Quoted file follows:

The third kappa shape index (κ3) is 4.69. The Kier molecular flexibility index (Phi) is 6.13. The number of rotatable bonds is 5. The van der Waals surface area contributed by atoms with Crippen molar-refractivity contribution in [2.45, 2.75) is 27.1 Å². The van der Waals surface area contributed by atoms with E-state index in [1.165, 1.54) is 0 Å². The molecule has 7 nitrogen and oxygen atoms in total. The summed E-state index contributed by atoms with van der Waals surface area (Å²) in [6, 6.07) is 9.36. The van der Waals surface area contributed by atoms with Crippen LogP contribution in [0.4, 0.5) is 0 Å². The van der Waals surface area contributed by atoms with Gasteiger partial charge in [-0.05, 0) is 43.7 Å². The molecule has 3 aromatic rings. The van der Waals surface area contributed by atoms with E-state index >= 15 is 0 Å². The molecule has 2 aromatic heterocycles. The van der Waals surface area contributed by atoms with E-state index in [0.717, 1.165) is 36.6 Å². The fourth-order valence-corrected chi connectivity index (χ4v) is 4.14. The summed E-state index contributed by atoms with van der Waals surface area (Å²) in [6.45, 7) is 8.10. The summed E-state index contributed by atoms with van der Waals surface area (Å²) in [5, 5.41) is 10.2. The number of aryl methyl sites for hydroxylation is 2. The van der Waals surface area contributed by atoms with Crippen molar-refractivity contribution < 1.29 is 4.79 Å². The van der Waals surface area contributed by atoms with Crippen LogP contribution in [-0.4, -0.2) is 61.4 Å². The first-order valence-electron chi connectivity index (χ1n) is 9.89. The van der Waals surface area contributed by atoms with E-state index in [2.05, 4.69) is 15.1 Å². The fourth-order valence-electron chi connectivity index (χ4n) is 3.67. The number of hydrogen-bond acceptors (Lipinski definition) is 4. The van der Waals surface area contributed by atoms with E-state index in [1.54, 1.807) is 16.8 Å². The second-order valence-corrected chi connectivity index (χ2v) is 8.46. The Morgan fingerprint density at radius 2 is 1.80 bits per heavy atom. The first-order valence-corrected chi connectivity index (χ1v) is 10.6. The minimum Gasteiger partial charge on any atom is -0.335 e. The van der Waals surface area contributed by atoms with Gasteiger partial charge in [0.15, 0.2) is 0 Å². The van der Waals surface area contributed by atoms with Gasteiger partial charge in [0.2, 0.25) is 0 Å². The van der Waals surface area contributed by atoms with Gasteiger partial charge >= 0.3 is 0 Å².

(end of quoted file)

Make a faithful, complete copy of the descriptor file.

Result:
The third kappa shape index (κ3) is 4.69. The Kier molecular flexibility index (Phi) is 6.13. The number of rotatable bonds is 5. The van der Waals surface area contributed by atoms with Crippen molar-refractivity contribution in [2.45, 2.75) is 27.1 Å². The van der Waals surface area contributed by atoms with E-state index in [1.165, 1.54) is 0 Å². The molecule has 7 nitrogen and oxygen atoms in total. The summed E-state index contributed by atoms with van der Waals surface area (Å²) in [6, 6.07) is 9.36. The van der Waals surface area contributed by atoms with Crippen LogP contribution in [0.4, 0.5) is 0 Å². The van der Waals surface area contributed by atoms with Gasteiger partial charge in [-0.05, 0) is 43.7 Å². The molecule has 3 aromatic rings. The van der Waals surface area contributed by atoms with E-state index >= 15 is 0 Å². The molecule has 2 aromatic heterocycles. The van der Waals surface area contributed by atoms with E-state index in [0.717, 1.165) is 36.6 Å². The fourth-order valence-corrected chi connectivity index (χ4v) is 4.14. The summed E-state index contributed by atoms with van der Waals surface area (Å²) in [6.45, 7) is 8.10. The summed E-state index contributed by atoms with van der Waals surface area (Å²) in [5, 5.41) is 10.2. The number of aryl methyl sites for hydroxylation is 2. The van der Waals surface area contributed by atoms with Crippen molar-refractivity contribution < 1.29 is 4.79 Å². The van der Waals surface area contributed by atoms with Crippen LogP contribution in [-0.4, -0.2) is 61.4 Å². The first-order valence-electron chi connectivity index (χ1n) is 9.89. The van der Waals surface area contributed by atoms with E-state index in [2.05, 4.69) is 15.1 Å². The fourth-order valence-electron chi connectivity index (χ4n) is 3.67. The number of hydrogen-bond acceptors (Lipinski definition) is 4. The van der Waals surface area contributed by atoms with E-state index in [1.54, 1.807) is 16.8 Å². The second-order valence-corrected chi connectivity index (χ2v) is 8.46. The Morgan fingerprint density at radius 2 is 1.80 bits per heavy atom. The first-order valence-corrected chi connectivity index (χ1v) is 10.6. The minimum Gasteiger partial charge on any atom is -0.335 e. The van der Waals surface area contributed by atoms with Gasteiger partial charge in [0.15, 0.2) is 0 Å². The van der Waals surface area contributed by atoms with Gasteiger partial charge in [0.2, 0.25) is 0 Å². The van der Waals surface area contributed by atoms with Gasteiger partial charge >= 0.3 is 0 Å².